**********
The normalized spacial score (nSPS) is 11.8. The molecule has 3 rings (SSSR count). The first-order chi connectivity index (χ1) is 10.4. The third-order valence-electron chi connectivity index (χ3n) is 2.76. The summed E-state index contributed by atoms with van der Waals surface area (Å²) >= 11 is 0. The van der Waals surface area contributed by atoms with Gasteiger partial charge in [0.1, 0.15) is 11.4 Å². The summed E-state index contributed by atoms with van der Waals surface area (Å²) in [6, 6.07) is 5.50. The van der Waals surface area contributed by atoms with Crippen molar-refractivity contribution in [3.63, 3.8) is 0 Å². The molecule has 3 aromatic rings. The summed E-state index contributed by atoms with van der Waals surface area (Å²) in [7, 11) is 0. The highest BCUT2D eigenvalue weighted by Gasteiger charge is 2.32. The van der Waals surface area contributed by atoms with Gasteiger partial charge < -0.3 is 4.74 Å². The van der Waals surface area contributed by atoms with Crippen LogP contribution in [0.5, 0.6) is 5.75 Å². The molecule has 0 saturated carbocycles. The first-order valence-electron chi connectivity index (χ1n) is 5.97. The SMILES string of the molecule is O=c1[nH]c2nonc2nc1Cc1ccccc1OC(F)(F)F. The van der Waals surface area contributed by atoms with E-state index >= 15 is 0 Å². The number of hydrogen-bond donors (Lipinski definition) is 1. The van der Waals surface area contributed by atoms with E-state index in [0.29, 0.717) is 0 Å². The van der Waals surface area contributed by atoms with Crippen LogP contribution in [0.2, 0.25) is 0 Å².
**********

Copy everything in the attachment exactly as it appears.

The normalized spacial score (nSPS) is 11.8. The molecule has 3 rings (SSSR count). The first-order chi connectivity index (χ1) is 10.4. The third-order valence-electron chi connectivity index (χ3n) is 2.76. The summed E-state index contributed by atoms with van der Waals surface area (Å²) >= 11 is 0. The van der Waals surface area contributed by atoms with Gasteiger partial charge in [0.1, 0.15) is 11.4 Å². The summed E-state index contributed by atoms with van der Waals surface area (Å²) in [6, 6.07) is 5.50. The van der Waals surface area contributed by atoms with Crippen molar-refractivity contribution in [3.63, 3.8) is 0 Å². The molecule has 3 aromatic rings. The summed E-state index contributed by atoms with van der Waals surface area (Å²) in [7, 11) is 0. The highest BCUT2D eigenvalue weighted by Gasteiger charge is 2.32. The van der Waals surface area contributed by atoms with Gasteiger partial charge < -0.3 is 4.74 Å². The van der Waals surface area contributed by atoms with Crippen LogP contribution in [0.5, 0.6) is 5.75 Å². The molecule has 0 saturated carbocycles. The first-order valence-electron chi connectivity index (χ1n) is 5.97. The SMILES string of the molecule is O=c1[nH]c2nonc2nc1Cc1ccccc1OC(F)(F)F. The van der Waals surface area contributed by atoms with E-state index >= 15 is 0 Å². The number of hydrogen-bond donors (Lipinski definition) is 1. The van der Waals surface area contributed by atoms with E-state index in [0.29, 0.717) is 0 Å². The van der Waals surface area contributed by atoms with Crippen LogP contribution in [0.2, 0.25) is 0 Å².